On August 11, Joe Biden announced his pick for a Vice President – Kamala Harris, the U.S. Senator from California. And just last week, they both received a mandate from the Democratic National Convention. During the democratic primaries process, we looked at the candidates and their positions towards the Baltic countries. Recently, we also reported on where different VP candidates stand on the foreign policy and Baltic issues.
In this breakdown, we have combined both reports, summarizing both candidates positions looking from the Baltic perspective.
Vice President Biden has a very strong track record in supporting the Baltic countries and NATO. He showed clear support for Estonia, Latvia, and Lithuania during his time in office as a Vice President, as well as before that in the U.S. Senate and after that as a public figure and during his time as a presidential candidate.
During his high-profile official visit to Latvia on August 23, 2016, on the anniversary of the Baltic Way and Molotov-Ribbentrop Pact, he also met the leaders of the three Baltic countries. There, Vice President Biden pledged U.S. support for the Baltic countries, emphasizing bipartisan support for NATO. He expressed U.S. support for NATO’s Article 5 and strongly dismissed then-presidential candidate Trump’s anti-NATO rhetoric. In 2020 Biden predicted that “NATO will end within four years” in case Trump is re-elected.”
Remarking on the accomplishments of the Baltic states during his visit to Latvia, he also expressed that he has been following the Baltic matters closely for decades: “I remember as a member of the United States Senate that vision that was portrayed of two million people holding hands, hundreds of miles, forming an unbroken chain from each of your capitals, [from] right here to Vilnius. I was amazed at the time. You inspired the world. You inspired all oppressed people.”
During his time as a Senator, Biden co-sponsored the “Baltic Freedom Day” Resolution. He also was a floor manager in 1998 during the U.S. Senate’s first vote on NATO expansion since the Cold War. It is interesting to note that Biden was asked to be a floor manager for not only the Democrats but also for Republicans.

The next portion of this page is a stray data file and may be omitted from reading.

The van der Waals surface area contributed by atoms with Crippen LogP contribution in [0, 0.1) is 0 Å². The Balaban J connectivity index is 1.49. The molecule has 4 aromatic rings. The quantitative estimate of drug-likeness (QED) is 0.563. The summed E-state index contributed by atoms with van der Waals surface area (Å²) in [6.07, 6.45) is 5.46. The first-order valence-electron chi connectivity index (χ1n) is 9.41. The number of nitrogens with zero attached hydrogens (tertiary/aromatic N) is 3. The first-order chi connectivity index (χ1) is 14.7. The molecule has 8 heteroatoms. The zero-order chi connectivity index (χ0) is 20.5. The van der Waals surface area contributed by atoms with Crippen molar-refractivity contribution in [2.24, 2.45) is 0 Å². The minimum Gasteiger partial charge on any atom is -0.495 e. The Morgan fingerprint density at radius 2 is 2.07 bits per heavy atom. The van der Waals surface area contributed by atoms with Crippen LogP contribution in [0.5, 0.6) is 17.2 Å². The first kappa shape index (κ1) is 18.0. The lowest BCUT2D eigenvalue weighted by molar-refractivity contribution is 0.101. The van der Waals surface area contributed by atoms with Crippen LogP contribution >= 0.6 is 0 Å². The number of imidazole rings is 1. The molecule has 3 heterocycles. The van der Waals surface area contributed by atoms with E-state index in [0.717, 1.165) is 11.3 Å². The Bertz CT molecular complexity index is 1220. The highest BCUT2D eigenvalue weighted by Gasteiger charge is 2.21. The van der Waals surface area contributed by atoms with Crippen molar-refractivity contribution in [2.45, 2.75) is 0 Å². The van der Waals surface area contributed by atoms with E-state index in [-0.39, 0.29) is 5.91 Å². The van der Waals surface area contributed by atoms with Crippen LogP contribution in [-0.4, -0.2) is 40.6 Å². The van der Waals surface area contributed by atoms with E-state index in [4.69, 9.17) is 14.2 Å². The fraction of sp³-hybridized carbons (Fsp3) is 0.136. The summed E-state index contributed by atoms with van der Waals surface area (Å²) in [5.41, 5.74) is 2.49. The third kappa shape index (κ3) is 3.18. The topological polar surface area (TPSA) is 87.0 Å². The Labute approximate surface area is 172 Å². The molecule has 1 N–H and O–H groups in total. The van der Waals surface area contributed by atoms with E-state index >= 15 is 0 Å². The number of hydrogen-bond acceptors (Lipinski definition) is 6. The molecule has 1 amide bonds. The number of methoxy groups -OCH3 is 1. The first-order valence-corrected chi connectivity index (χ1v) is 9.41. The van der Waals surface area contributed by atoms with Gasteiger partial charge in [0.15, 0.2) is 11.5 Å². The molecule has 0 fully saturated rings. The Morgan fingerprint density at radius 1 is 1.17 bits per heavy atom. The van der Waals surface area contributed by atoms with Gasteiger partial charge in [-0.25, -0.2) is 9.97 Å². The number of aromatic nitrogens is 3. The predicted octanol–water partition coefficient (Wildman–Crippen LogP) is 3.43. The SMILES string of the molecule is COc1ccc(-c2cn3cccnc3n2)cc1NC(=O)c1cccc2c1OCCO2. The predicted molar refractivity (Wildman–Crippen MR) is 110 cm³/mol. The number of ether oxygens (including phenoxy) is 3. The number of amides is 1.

In a plan published by Biden’s campaign, he plans to “restore and reimagine” partnerships such as NATO, keeping and improving NATO’s capabilities, restoring America’s leadership in foreign policy, and leading by “the power of our example.”
In contrast to the current incumbent, Biden has not been silent on the ongoing protests in Belarus – in a recent tweet, he remarked on the 31st anniversary of the Baltic Way, which paved a way for Estonia, Latvia, and Lithuania to regain independence, and the similarities with the events happening now.
Senator Kamala Harris of California in her foreign policy statements seems to be very conscious of Russian aggression: “Whether it’s the nuclear threat of North Korea and Iran, chaos and oppression in Venezuela, confronting China’s unfair trade practices, for combatting Russia’s cyberattacks on your democracy, the U.S. is most effective at confronting global challenges when we work in coordination with our partners.” Harris has also claimed that her own campaign has been a target of online misinformation efforts by Russian bots. Harris cosponsored theSecure Elections Act in the 115th Congress to bolster election infrastructure and cybersecurity.
Notably, when asked in 2019 about the biggest foreign policy accomplishment of the United States since World War 2, she stated that it “has been the post-war community of international institutions, laws, and democratic nations we helped to build. For generations, presidents from both parties established a network of stalwart partners. These countries have contributed to our prosperity and worked with us in war and peace to deal with some of the toughest international crises and to confront a number of generational challenges.”
Harris, similarly to Biden, has also stated that she would continue to support Ukraine and its sovereignty and territorial integrity, working closely with European partners.
Since Harris has only been a senator since 2017, much of the nuances in her foreign policy views remain to be seen, however, we would expect that in broader terms her views won’t contrast with policy put forward by Biden.